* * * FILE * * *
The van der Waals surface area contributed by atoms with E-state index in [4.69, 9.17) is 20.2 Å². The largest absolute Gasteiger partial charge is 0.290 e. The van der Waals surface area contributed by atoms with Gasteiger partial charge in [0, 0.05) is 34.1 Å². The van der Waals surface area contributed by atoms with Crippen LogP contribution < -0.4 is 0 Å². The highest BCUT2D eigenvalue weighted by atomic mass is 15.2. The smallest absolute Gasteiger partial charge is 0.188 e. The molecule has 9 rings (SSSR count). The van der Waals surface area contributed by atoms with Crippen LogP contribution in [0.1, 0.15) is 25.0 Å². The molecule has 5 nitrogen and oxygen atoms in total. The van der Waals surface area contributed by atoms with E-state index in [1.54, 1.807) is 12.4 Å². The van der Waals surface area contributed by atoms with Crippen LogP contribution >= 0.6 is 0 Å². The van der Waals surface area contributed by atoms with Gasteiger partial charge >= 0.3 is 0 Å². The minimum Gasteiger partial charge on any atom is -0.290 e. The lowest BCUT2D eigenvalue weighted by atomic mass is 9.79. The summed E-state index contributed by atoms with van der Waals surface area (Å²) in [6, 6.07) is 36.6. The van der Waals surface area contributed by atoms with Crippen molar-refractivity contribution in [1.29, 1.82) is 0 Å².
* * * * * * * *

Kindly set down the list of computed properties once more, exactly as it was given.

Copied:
The van der Waals surface area contributed by atoms with E-state index in [4.69, 9.17) is 20.2 Å². The largest absolute Gasteiger partial charge is 0.290 e. The van der Waals surface area contributed by atoms with Gasteiger partial charge in [0, 0.05) is 34.1 Å². The van der Waals surface area contributed by atoms with Crippen LogP contribution < -0.4 is 0 Å². The highest BCUT2D eigenvalue weighted by atomic mass is 15.2. The smallest absolute Gasteiger partial charge is 0.188 e. The molecule has 9 rings (SSSR count). The van der Waals surface area contributed by atoms with Crippen LogP contribution in [0.1, 0.15) is 25.0 Å². The molecule has 5 nitrogen and oxygen atoms in total. The van der Waals surface area contributed by atoms with E-state index in [1.54, 1.807) is 12.4 Å². The van der Waals surface area contributed by atoms with Crippen LogP contribution >= 0.6 is 0 Å². The van der Waals surface area contributed by atoms with Gasteiger partial charge >= 0.3 is 0 Å². The minimum Gasteiger partial charge on any atom is -0.290 e. The lowest BCUT2D eigenvalue weighted by atomic mass is 9.79. The summed E-state index contributed by atoms with van der Waals surface area (Å²) in [6, 6.07) is 36.6. The van der Waals surface area contributed by atoms with Crippen molar-refractivity contribution in [1.29, 1.82) is 0 Å².